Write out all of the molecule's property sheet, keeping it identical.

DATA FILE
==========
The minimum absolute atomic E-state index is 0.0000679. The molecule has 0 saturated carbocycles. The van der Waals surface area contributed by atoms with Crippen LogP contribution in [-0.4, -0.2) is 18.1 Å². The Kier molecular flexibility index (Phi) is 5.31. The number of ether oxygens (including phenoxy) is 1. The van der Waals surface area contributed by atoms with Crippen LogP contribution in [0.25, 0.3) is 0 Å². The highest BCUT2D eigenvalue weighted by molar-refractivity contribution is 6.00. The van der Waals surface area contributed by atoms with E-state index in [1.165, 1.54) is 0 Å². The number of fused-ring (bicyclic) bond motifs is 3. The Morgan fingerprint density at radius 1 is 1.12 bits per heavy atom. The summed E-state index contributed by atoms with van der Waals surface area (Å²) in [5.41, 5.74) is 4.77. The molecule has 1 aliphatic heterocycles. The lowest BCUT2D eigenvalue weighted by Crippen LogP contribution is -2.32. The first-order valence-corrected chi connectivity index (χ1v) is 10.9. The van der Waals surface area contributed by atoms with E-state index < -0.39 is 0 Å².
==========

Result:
The minimum absolute atomic E-state index is 0.0000679. The molecule has 0 saturated carbocycles. The van der Waals surface area contributed by atoms with Crippen LogP contribution in [-0.4, -0.2) is 18.1 Å². The Kier molecular flexibility index (Phi) is 5.31. The number of ether oxygens (including phenoxy) is 1. The van der Waals surface area contributed by atoms with Crippen LogP contribution in [0.25, 0.3) is 0 Å². The highest BCUT2D eigenvalue weighted by molar-refractivity contribution is 6.00. The van der Waals surface area contributed by atoms with E-state index in [1.165, 1.54) is 0 Å². The number of fused-ring (bicyclic) bond motifs is 3. The Morgan fingerprint density at radius 1 is 1.12 bits per heavy atom. The summed E-state index contributed by atoms with van der Waals surface area (Å²) in [5.41, 5.74) is 4.77. The molecule has 1 aliphatic heterocycles. The lowest BCUT2D eigenvalue weighted by Crippen LogP contribution is -2.32. The first-order valence-corrected chi connectivity index (χ1v) is 10.9. The van der Waals surface area contributed by atoms with E-state index < -0.39 is 0 Å².